Prohibition Order v Housing Laws

Collapse
X
 
  • Filter
  • Time
  • Show
Clear All
new posts

    Prohibition Order v Housing Laws

    My local authority has issued me with a prohibition order for one of my units of accommodation
    For being user sized
    The tenant has an AST with another year left on the contract
    I can't evict the tenant as the rent is being paid on time
    Does the prohibition order law exceed housing law in a law of court?

    #2
    Do you mean by "user sized" it is too small? If so how many people, what size bedrooms please?

    Is it a HMO -- either needing a license or not.

    You I think still have to house them:. Somewhere else.

    Maybe bribe them to move.
    I am legally unqualified: If you need to rely on advice check it with a suitable authority - eg a solicitor specialising in landlord/tenant law...

    Comment


      #3
      I think you mean under sized. I had this in an HMO where one room was found to be mere inches too small (rules is rules!); luckily I had a spare room to swap the tenants to but I flogged the house soon after. You'd best explain to the tenant what the new situation is and see if they leave voluntarily. If they refuse... council won't be able to fine you if the tenant stays but you're going through an eviction process.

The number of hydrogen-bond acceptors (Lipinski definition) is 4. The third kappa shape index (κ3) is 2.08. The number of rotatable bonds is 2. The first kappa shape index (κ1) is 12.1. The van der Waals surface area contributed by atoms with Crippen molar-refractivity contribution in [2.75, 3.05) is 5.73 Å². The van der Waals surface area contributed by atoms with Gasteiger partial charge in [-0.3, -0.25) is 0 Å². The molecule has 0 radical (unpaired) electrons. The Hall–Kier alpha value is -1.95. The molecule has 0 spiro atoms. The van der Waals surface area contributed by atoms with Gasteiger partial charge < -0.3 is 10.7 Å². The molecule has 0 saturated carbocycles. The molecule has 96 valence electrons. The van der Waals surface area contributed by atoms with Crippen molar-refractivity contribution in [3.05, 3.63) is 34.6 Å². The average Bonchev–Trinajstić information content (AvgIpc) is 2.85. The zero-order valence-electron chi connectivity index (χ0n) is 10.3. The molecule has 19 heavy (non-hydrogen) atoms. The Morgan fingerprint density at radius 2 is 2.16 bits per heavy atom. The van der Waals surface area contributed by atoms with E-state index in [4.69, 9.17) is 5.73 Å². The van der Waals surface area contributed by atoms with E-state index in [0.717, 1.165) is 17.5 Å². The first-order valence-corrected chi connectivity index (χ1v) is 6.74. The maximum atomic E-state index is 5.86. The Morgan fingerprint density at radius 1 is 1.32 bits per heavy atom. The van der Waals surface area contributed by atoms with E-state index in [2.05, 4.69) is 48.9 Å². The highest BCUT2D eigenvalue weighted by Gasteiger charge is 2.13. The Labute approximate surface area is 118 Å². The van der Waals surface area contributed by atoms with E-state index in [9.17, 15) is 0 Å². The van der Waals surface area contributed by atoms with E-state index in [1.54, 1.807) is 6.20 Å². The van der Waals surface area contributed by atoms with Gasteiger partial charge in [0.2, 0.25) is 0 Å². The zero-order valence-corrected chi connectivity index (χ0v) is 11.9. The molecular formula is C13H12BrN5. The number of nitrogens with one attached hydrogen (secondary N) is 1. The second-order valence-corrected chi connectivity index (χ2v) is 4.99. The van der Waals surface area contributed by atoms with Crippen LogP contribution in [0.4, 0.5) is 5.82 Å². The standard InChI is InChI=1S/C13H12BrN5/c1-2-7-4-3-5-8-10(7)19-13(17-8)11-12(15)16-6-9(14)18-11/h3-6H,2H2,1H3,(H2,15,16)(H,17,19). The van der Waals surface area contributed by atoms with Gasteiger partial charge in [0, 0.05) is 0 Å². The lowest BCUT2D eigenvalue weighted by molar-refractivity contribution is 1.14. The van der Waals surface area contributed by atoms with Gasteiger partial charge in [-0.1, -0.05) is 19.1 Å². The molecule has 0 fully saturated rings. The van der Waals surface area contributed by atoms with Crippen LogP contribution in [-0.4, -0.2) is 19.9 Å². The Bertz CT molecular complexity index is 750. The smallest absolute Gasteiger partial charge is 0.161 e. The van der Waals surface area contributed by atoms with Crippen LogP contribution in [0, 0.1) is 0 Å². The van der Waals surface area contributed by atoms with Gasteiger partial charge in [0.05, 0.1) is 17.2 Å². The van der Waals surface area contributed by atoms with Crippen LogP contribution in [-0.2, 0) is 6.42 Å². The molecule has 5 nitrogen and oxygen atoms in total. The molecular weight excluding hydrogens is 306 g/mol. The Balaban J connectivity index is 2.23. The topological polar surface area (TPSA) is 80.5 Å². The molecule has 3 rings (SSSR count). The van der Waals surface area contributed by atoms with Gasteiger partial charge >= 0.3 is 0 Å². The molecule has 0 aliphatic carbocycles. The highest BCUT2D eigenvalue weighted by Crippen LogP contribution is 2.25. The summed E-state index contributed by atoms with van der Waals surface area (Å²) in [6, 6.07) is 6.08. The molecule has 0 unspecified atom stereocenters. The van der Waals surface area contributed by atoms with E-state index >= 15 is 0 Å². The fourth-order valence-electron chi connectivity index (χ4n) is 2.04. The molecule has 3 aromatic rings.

Comment


        #4
        If the whole of the property covered by the tenancy was statutorily overcrowded, from the beginning, both the tenant and landlord can be prosecuted. The exemption whilst going through eviction only applies if the situation arose through unforeseen circumstances.

        If it just breaks the local HMO regulations, I don't know the the way it should be handled.

        Comment


          #5
          Originally posted by AnthonyLHD View Post
          Does the prohibition order law exceed housing law in a law of court?
          You need to find the tenant suitable alternative accommodation so you comply with your housing law obligations, otherwise the fines from the local authority might be punitive.

          Or buy the tenant out of their tenancy.
          When I post, I am expressing an opinion - feel free to disagree, I have been wrong before.
          Please don't act on my suggestions without checking with a grown-up (ideally some kind of expert).

          Comment

          Latest Activity

          Collapse

          Working...
          X